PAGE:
But Mike Gildea, executive director of the AFL-CIO's Department for Professional Employees, argued that the full impact of the revisions hasn't been felt yet. "In the long run, this is going to hurt a lot of professionals--certainly a lot of tech workers," he said.

Gildea also said the federal overtime changes may well trigger lawsuits, in part because of language that's not particularly clear. "It's going to be difficult to sort out who's covered and who's not," he said.

California's courts also may see more overtime litigation involving tech workers. The state has similar exemptions to the federal overtime rules, with some additional employee protections. California's exemption for computer software workers requires that the hourly rate of pay is at least $45.84--equivalent to annual earnings of about $95,350.

Changing times
Long hours have long been a part of the computer industry, but they've been declining in the software world. In addition, intense stretches of work in the tech world frequently have been rewarded in ways other than overtime pay. Companies in Silicon Valley and other tech meccas have doled out relatively high salaries, work-site perks, a degree of professional independence and a chance for a big stock payoff.

But that employment compact has come under new scrutiny. Many tech professionals who began their careers as singles now have families, making them more eager to leave the office in time for dinner at home. Employees throughout the industry also may feel less loyal after the wave of job cuts that came with the dot-com collapse and as some jobs move offshore. What's more, the financial incentive to sleep under one's desk has ebbed in the post-Internet bubble era.

Gildea said tech workers should be glad to get overtime pay: "I don't know why people wouldn't want to get the premium pay they're entitled to under federal law--for the sake of what? To identify as elite professionals?"

Well, yes, Tarter suggested. He said the wisest policy for software tech support departments probably is to assume that employees are eligible for overtime--but that's not necessarily what techies want. "Tech support employees don't like being called hourly workers," Tarter said. "That's seen as applying to checkout workers at Wal-Mart."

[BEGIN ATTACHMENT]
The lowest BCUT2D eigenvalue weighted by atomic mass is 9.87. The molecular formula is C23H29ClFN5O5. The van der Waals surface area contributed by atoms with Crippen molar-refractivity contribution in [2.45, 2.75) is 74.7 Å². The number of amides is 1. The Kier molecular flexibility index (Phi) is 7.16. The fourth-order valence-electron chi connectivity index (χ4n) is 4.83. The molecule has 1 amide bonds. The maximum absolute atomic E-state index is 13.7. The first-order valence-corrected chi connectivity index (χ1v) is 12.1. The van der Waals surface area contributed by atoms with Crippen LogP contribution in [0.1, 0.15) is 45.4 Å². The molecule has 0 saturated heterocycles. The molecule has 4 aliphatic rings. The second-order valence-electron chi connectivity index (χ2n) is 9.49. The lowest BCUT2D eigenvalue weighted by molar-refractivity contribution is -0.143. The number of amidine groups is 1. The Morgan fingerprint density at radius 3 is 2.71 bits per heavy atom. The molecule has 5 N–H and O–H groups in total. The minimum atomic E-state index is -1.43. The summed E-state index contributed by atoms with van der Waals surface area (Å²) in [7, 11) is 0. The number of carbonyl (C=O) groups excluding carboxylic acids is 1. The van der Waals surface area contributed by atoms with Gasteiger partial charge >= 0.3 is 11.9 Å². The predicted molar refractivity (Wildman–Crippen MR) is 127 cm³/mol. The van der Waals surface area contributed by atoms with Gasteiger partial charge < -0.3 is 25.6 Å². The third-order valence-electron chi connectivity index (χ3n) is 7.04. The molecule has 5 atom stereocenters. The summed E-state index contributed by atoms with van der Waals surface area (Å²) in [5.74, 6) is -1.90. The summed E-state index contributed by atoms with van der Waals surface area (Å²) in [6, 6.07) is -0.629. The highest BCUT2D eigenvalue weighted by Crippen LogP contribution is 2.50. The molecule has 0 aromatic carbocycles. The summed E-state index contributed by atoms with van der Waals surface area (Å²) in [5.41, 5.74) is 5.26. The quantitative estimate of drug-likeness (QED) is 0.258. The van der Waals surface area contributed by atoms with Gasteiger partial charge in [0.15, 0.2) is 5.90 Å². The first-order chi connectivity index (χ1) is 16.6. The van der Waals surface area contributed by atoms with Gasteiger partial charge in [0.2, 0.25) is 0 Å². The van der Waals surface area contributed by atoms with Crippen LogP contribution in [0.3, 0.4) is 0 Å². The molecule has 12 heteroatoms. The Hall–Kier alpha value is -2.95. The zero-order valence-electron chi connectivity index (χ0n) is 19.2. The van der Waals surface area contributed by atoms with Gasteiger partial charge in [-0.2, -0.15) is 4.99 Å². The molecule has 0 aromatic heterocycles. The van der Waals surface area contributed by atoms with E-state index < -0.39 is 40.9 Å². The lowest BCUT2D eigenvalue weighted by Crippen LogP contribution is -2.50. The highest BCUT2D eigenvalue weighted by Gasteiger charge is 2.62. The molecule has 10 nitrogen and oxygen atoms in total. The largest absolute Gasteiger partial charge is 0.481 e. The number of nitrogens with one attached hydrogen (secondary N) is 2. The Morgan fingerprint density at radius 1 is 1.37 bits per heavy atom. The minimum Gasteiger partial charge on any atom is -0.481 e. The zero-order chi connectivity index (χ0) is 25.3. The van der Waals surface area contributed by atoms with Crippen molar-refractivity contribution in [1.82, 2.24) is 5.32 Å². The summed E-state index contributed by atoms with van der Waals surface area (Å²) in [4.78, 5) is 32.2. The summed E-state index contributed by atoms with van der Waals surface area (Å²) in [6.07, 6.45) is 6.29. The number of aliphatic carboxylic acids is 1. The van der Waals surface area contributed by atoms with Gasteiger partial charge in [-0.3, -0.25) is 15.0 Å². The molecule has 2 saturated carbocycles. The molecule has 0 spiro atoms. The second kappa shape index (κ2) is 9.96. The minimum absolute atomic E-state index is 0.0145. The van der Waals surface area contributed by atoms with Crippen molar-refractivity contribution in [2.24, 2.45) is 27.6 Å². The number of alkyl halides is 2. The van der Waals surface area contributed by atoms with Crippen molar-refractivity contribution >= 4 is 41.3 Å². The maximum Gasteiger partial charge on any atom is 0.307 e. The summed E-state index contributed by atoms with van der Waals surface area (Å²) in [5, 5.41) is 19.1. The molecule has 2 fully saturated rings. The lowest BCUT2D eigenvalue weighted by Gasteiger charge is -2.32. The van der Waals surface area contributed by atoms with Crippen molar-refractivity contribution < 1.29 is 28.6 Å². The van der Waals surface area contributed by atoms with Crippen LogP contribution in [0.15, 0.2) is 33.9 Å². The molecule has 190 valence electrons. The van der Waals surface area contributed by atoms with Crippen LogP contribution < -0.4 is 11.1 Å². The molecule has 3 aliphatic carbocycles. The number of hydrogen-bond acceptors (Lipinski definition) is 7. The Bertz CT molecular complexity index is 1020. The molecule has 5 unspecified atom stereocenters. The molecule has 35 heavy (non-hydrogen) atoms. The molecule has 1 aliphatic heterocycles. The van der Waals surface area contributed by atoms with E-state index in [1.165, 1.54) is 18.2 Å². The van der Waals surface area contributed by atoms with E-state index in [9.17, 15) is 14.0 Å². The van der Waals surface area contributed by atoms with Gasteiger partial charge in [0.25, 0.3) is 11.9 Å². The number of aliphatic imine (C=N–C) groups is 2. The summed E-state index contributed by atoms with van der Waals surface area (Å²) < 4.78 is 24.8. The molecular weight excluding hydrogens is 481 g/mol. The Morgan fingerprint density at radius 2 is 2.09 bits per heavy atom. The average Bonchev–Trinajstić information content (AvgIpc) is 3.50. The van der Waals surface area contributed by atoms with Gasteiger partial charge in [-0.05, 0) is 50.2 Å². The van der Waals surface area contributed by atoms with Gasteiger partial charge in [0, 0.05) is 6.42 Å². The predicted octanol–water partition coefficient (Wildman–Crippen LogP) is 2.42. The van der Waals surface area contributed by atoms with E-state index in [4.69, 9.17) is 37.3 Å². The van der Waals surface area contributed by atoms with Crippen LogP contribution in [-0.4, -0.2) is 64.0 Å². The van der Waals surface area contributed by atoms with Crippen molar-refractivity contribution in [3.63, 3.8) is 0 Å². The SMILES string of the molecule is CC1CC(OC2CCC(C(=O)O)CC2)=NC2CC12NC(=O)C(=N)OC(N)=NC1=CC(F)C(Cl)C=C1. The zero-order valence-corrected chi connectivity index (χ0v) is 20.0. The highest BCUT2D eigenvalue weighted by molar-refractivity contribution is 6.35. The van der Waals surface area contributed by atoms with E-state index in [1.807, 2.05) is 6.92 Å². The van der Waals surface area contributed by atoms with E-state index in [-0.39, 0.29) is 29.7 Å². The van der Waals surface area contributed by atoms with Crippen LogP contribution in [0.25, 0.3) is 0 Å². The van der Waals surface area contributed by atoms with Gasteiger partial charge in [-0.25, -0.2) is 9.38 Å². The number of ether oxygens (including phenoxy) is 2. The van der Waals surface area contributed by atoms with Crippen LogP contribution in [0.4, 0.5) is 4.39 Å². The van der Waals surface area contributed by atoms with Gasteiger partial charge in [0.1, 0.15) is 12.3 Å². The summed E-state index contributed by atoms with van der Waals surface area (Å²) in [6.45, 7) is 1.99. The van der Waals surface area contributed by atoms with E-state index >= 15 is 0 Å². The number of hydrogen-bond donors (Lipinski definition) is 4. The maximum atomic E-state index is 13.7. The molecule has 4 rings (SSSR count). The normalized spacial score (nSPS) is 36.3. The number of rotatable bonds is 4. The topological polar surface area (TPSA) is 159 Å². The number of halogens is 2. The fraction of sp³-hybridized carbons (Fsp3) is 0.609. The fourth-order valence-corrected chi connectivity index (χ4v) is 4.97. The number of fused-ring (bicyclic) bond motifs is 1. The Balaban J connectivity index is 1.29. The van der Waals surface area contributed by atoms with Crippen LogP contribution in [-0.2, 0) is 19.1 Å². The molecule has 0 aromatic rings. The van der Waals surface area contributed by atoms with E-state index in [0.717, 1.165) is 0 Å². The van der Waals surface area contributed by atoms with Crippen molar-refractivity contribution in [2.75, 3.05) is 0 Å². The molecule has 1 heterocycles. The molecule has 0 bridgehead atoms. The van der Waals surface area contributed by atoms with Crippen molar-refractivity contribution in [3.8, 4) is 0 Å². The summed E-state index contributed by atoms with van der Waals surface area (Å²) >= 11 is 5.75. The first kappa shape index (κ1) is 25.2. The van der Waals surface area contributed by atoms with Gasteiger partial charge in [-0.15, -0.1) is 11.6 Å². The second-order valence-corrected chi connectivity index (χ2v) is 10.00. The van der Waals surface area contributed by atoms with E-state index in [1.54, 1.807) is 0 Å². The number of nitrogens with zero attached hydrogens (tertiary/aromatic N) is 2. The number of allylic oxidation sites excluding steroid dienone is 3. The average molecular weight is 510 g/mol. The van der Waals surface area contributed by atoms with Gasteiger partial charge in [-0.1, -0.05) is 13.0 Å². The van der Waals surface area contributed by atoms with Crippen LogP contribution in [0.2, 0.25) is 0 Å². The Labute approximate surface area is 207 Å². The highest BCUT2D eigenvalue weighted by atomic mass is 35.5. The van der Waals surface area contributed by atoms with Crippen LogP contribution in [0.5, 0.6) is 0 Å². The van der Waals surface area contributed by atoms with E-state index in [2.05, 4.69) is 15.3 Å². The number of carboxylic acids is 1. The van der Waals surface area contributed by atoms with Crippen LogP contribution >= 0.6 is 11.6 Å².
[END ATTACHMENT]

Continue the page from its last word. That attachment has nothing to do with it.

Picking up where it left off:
The recent rash of overtime suits in the game industry, and California's labor rules, could well backfire, EA spokesman Jeff Brown warned. He said higher labor costs could push the company to move more of its work out of the state, to places including a new studio being built in China.

"This isn't a problem (just) for EA," Brown said. "This is a problem for the state of California."

Tom Buscaglia, an attorney who founded an organization to increase the presence of the game industry in Florida, might be expected to cheer an exodus of companies from California. But he doubts that game makers would reduce their exposure to overtime lawsuits much by simply moving work across the country. Most of the workers being added to make large teams for state-of-the-art games are developers doing assembly line-type graphics and animation tasks, who would be eligible for overtime, he said.

Overall, Buscaglia estimated that with games under development for the next generation of consoles, as many as 50 percent of developers could be eligible for overtime.

To him, the lawsuits are a wake-up call for the game industry to switch to more reasonable hours and to keep talented people from leaving the industry. "Ultimately, it makes for better games," he said. "And it makes for a better lifestyle for the people who make them."

But Harris Miller, president of the Information Technology Association of America trade group, has a grimmer view. Moving to more of a 9-to-5, clock-punching culture will hurt the country's computer sector, he argues.

"One of the strengths of the tech industry has been that there has not been a lot of we-against-they mentality regarding labor and management," Miller said. "You run the risk of losing the collaborative relationship that has been so productive."